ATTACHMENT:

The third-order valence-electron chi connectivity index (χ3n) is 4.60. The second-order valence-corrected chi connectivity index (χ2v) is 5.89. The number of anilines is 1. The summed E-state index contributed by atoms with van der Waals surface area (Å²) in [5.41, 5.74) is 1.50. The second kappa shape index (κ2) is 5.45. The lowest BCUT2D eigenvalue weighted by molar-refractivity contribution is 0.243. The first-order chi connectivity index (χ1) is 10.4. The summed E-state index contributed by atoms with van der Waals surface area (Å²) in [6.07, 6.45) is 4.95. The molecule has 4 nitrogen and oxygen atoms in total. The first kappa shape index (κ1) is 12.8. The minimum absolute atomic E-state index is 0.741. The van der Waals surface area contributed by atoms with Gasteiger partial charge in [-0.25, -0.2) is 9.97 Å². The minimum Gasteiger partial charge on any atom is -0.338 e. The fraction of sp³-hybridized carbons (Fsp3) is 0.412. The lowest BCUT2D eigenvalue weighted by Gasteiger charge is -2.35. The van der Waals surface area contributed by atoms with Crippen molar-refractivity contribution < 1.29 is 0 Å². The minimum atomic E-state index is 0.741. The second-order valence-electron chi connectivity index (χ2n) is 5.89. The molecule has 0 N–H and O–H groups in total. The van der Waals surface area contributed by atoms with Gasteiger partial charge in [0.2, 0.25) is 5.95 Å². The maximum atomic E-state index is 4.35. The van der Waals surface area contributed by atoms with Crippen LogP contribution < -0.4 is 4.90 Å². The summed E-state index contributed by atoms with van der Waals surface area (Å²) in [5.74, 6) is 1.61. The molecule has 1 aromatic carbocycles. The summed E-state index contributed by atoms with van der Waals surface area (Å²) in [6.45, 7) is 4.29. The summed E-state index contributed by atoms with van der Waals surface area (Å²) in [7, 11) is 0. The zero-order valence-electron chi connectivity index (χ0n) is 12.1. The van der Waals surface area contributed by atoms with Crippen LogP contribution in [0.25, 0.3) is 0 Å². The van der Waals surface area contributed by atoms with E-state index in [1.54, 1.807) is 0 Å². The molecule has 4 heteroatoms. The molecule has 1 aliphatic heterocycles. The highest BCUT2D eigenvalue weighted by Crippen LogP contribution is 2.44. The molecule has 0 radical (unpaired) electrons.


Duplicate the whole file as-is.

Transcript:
The third-order valence-electron chi connectivity index (χ3n) is 4.60. The second-order valence-corrected chi connectivity index (χ2v) is 5.89. The number of anilines is 1. The summed E-state index contributed by atoms with van der Waals surface area (Å²) in [5.41, 5.74) is 1.50. The second kappa shape index (κ2) is 5.45. The lowest BCUT2D eigenvalue weighted by molar-refractivity contribution is 0.243. The first-order chi connectivity index (χ1) is 10.4. The summed E-state index contributed by atoms with van der Waals surface area (Å²) in [6.07, 6.45) is 4.95. The molecule has 4 nitrogen and oxygen atoms in total. The first kappa shape index (κ1) is 12.8. The minimum absolute atomic E-state index is 0.741. The van der Waals surface area contributed by atoms with Gasteiger partial charge in [-0.25, -0.2) is 9.97 Å². The minimum Gasteiger partial charge on any atom is -0.338 e. The fraction of sp³-hybridized carbons (Fsp3) is 0.412. The lowest BCUT2D eigenvalue weighted by Gasteiger charge is -2.35. The van der Waals surface area contributed by atoms with Crippen molar-refractivity contribution < 1.29 is 0 Å². The minimum atomic E-state index is 0.741. The second-order valence-electron chi connectivity index (χ2n) is 5.89. The molecule has 0 N–H and O–H groups in total. The van der Waals surface area contributed by atoms with Gasteiger partial charge in [0.2, 0.25) is 5.95 Å². The maximum atomic E-state index is 4.35. The van der Waals surface area contributed by atoms with Crippen LogP contribution < -0.4 is 4.90 Å². The summed E-state index contributed by atoms with van der Waals surface area (Å²) in [5.74, 6) is 1.61. The molecule has 1 aromatic carbocycles. The summed E-state index contributed by atoms with van der Waals surface area (Å²) in [6.45, 7) is 4.29. The summed E-state index contributed by atoms with van der Waals surface area (Å²) in [7, 11) is 0. The zero-order valence-electron chi connectivity index (χ0n) is 12.1. The van der Waals surface area contributed by atoms with Crippen LogP contribution in [0.25, 0.3) is 0 Å². The van der Waals surface area contributed by atoms with E-state index in [1.54, 1.807) is 0 Å². The molecule has 4 heteroatoms. The molecule has 1 aliphatic heterocycles. The highest BCUT2D eigenvalue weighted by Crippen LogP contribution is 2.44. The molecule has 0 radical (unpaired) electrons.